SAA staff placed on forced leave as airline cancels flights during lockdown

With negotiations between labour unions and SAA business-rescue practitioners put on hold, the airline has told its workers to stay at home during the country’s 21-day lockdown

This follows SAA’s announcement that it would be suspending all domestic flights from Thursday, in line with the three-week shutdown. Last week, the  airline’s business rescue practitioners, Les Matuson and Siviwe Dongwana, suspended all regional and international flights as governments around the world implement travel bans in a bid to combat the spread of Covid-19

In a letter sent to employees on Wednesday, and seen by the Mail & Guardian, workers have been ordered to take forced leave from Thursday, a day before the lockdown. Staff are required to report to work only if contacted by their line managers. 

Only staff deemed critical and essential are exempt from the compulsory leave. 

“In the event where an individual’s current leave balance is insufficient to cover the compulsory leave measures, such leave will be regarded as unpaid leave,” the letter reads. 


The decision by the rescue practitioners to place workers on leave and suspend domestic flights follows heated negotiations between the rescue practitioners and labour unions earlier in the week regarding the airline’s retrenchment process. 

The rescue practitioners last week wrote to unions requesting that the retrenchment  process be fast-tracked, as the airline’s funds could run out by March 31. At the time of issuance of the Section 189 notice, the airline had anticipated that it would still be generating significant revenue from ticket sales. These projections have now been adjusted as a result of the outbreak of the coronavirus.

Last week, unions and the rescue practitioners were meant to begin consultations on the Section 189 notices that were issued to workers earlier this month. This was, however, postponed to this week, after the Commission for Conciliation, Mediation and Arbitration suspended its operations in line with the declaration of a national disaster by President Cyril Ramaphosa. 

Leaked voice note

In a leaked WhatsApp voice note, South African Cabin Crew Association (Sacca) spokesperson Zazi Nsibanyoni-Mugambi can be heard telling union members that this week’s consultations were conducted through video conferencing.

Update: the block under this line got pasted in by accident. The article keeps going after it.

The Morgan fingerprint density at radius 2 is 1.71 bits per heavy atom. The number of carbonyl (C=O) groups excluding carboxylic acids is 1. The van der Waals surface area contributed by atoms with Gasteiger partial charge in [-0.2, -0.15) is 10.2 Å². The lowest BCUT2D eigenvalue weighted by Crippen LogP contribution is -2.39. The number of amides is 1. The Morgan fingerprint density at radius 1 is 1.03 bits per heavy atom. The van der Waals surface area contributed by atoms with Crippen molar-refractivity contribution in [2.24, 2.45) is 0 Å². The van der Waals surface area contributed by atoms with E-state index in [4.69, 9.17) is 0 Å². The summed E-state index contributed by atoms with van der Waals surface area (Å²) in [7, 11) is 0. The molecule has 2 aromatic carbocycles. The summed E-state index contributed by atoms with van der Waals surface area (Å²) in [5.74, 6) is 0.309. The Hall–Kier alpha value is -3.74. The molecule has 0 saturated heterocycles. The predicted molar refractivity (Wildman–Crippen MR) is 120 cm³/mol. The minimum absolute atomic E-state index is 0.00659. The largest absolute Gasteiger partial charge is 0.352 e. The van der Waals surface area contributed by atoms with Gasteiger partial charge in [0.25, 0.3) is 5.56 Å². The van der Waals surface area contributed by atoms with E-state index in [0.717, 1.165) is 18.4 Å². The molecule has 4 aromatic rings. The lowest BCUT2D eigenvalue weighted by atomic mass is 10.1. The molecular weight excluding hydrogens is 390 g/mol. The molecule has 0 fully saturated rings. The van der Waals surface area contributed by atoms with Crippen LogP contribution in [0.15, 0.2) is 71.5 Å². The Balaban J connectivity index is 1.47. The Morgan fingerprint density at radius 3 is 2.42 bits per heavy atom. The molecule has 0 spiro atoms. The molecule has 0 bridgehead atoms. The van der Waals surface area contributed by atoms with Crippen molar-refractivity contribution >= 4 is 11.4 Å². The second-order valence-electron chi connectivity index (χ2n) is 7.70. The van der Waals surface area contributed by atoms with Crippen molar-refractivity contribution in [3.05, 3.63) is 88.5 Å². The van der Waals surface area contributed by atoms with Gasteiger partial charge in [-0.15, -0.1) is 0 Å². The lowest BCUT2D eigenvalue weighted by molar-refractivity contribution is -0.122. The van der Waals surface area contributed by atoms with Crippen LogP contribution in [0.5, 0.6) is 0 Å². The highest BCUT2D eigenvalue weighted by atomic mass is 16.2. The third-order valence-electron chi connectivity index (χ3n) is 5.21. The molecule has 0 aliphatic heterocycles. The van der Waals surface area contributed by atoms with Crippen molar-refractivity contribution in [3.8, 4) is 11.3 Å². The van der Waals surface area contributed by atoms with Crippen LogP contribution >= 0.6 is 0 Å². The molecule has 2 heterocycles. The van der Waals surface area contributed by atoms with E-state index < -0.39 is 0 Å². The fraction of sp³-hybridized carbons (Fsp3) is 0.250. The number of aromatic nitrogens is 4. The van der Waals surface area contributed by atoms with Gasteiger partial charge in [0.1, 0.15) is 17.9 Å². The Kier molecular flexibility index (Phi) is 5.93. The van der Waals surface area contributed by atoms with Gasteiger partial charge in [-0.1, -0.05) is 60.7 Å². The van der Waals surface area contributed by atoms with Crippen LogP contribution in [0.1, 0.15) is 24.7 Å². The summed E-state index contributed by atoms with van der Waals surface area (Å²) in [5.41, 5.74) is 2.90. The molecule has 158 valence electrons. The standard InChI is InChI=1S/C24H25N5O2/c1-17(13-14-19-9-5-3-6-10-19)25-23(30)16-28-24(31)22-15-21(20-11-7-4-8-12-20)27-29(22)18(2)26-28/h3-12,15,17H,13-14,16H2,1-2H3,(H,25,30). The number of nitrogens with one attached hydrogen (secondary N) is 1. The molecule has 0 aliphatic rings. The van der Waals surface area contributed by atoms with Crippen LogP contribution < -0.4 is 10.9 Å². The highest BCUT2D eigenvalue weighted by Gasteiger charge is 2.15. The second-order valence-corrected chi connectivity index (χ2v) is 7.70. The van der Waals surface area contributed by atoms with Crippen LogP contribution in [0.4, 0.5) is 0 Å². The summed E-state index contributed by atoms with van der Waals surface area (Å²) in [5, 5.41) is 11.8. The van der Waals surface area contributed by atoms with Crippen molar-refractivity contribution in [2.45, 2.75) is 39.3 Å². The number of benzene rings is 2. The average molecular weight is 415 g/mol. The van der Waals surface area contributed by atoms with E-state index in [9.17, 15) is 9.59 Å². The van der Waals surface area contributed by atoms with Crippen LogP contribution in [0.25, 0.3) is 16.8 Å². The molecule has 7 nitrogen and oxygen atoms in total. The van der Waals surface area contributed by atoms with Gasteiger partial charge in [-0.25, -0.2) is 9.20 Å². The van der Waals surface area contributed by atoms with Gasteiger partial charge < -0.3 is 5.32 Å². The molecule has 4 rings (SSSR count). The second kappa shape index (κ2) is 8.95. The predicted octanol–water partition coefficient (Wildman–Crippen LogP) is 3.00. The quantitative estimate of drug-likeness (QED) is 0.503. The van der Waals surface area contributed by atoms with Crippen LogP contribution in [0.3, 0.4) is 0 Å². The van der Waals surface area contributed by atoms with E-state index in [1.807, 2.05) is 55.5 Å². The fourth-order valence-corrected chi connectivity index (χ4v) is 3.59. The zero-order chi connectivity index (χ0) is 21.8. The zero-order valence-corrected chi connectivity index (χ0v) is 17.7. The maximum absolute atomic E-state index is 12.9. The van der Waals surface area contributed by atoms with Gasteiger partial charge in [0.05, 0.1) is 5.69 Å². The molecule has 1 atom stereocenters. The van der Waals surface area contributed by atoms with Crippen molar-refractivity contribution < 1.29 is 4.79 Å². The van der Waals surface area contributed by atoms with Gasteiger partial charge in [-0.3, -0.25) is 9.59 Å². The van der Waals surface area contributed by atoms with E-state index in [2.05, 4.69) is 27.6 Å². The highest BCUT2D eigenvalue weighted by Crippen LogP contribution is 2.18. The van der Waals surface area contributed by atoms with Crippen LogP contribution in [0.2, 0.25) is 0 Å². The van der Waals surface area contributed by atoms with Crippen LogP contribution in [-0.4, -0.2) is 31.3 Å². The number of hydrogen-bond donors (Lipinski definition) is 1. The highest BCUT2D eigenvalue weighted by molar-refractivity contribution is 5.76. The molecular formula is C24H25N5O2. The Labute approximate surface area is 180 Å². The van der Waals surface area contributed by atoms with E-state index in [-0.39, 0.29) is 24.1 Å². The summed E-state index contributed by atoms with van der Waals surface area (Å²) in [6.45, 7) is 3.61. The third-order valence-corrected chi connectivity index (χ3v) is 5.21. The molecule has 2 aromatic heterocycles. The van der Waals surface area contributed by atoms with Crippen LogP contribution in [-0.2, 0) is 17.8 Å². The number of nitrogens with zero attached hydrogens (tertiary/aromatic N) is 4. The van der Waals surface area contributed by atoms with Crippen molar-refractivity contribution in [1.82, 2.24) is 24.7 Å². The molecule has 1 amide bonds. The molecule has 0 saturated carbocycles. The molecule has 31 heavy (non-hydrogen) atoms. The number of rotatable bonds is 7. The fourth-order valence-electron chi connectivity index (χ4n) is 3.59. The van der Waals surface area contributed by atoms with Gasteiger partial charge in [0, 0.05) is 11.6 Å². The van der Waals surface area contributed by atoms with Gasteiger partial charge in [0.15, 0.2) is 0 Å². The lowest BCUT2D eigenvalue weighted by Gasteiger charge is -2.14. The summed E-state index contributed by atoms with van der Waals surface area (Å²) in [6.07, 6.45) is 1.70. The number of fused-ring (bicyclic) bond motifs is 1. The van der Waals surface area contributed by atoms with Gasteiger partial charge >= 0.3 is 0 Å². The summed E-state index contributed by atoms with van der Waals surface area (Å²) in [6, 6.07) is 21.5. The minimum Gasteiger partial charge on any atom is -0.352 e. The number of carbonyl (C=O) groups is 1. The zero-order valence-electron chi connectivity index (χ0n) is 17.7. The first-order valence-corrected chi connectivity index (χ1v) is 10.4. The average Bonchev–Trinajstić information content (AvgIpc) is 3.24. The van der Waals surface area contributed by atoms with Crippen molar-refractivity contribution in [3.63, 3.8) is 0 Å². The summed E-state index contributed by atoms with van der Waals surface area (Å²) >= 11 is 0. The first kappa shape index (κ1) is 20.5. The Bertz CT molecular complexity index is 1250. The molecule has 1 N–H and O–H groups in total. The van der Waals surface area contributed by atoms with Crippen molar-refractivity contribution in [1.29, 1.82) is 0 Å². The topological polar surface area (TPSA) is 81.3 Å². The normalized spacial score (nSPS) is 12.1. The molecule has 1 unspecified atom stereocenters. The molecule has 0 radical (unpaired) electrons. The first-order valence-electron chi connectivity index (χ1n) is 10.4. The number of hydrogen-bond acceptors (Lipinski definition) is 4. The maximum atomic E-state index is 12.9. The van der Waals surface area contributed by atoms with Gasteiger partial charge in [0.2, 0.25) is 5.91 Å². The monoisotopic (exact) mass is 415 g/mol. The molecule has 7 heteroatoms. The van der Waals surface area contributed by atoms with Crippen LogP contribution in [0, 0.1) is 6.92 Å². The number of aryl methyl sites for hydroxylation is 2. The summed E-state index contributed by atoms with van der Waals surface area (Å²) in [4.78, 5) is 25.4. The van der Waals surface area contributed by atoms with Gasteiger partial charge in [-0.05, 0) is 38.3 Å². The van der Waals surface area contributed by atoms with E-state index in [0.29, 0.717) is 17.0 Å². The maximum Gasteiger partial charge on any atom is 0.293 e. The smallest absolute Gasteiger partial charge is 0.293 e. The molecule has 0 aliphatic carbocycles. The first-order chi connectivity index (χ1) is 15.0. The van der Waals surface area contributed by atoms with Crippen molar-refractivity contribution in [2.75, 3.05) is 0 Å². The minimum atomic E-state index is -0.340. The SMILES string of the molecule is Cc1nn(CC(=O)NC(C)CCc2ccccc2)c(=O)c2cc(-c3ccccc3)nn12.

During the consultation, unions questioned the legality of the Section 189 process in the absence of a published business-rescue plan, in line with the Companies Act. The plan is scheduled to be published on March 31, but the rescue practitioners have requested an extension. 

Nsibanyoni-Mugambi said the danger in allowing the retrenchment process to continue before the release of a business plan is that “people can leave and SAA could still not exist”. 

“Labour is not the biggest cost driver that is bringing SAA to its knees. It’s things like fuel and leases and maintenance … even if they got rid of all employees today, SAA would still not survive in one or two months,” she said. 

In correspondence to unions earlier this month, the airline’s rescue practitioners said that all 4 708 employees will be affected by potential job losses and that 2 268 employees will face the axe when the restructuring process is complete. This number excludes employees from SAA subsidiaries Mango, SAA Technical and Airchefs.

If these retrenchments are not concluded before the end of March, the rescue practitioners warned that the airline could face liquidation. 

In the voicenote, Nsibanyoni-Mugambi can be heard telling members that the unions have rejected the rescue practitioners’ proposals to expedite the retrenchment plans because “people will leave” under conditions of intimidation and fear. 

“The business-rescue practitioners to continually threaten us with liquidation is basically putting fear … but it does not mean as unions we must throw you guys [employees] out with the bathwater and not make SAA survive [in the ] long term,” she said. 

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Thando Maeko
Thando Maeko is an Adamela Trust business reporter at the Mail & Guardian

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